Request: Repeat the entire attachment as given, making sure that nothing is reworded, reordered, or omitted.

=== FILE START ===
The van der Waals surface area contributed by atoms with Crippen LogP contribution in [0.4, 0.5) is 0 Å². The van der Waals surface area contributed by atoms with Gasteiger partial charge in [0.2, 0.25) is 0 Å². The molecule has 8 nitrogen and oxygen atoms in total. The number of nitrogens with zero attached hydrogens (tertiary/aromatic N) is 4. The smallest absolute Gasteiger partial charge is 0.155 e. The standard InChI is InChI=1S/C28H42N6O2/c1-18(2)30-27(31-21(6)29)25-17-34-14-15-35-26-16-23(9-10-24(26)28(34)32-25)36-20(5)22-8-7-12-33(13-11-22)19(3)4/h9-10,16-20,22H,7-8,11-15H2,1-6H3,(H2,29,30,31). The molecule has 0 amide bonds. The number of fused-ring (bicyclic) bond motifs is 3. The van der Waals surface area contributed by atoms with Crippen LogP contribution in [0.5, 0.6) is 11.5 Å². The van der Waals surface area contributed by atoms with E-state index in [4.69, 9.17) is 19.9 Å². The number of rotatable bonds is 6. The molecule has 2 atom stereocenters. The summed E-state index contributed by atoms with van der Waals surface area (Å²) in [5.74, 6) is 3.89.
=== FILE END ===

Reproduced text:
The van der Waals surface area contributed by atoms with Crippen LogP contribution in [0.4, 0.5) is 0 Å². The van der Waals surface area contributed by atoms with Gasteiger partial charge in [0.2, 0.25) is 0 Å². The molecule has 8 nitrogen and oxygen atoms in total. The number of nitrogens with zero attached hydrogens (tertiary/aromatic N) is 4. The smallest absolute Gasteiger partial charge is 0.155 e. The standard InChI is InChI=1S/C28H42N6O2/c1-18(2)30-27(31-21(6)29)25-17-34-14-15-35-26-16-23(9-10-24(26)28(34)32-25)36-20(5)22-8-7-12-33(13-11-22)19(3)4/h9-10,16-20,22H,7-8,11-15H2,1-6H3,(H2,29,30,31). The molecule has 0 amide bonds. The number of fused-ring (bicyclic) bond motifs is 3. The van der Waals surface area contributed by atoms with Crippen LogP contribution in [0.5, 0.6) is 11.5 Å². The van der Waals surface area contributed by atoms with E-state index in [4.69, 9.17) is 19.9 Å². The number of rotatable bonds is 6. The molecule has 2 atom stereocenters. The summed E-state index contributed by atoms with van der Waals surface area (Å²) in [5.74, 6) is 3.89.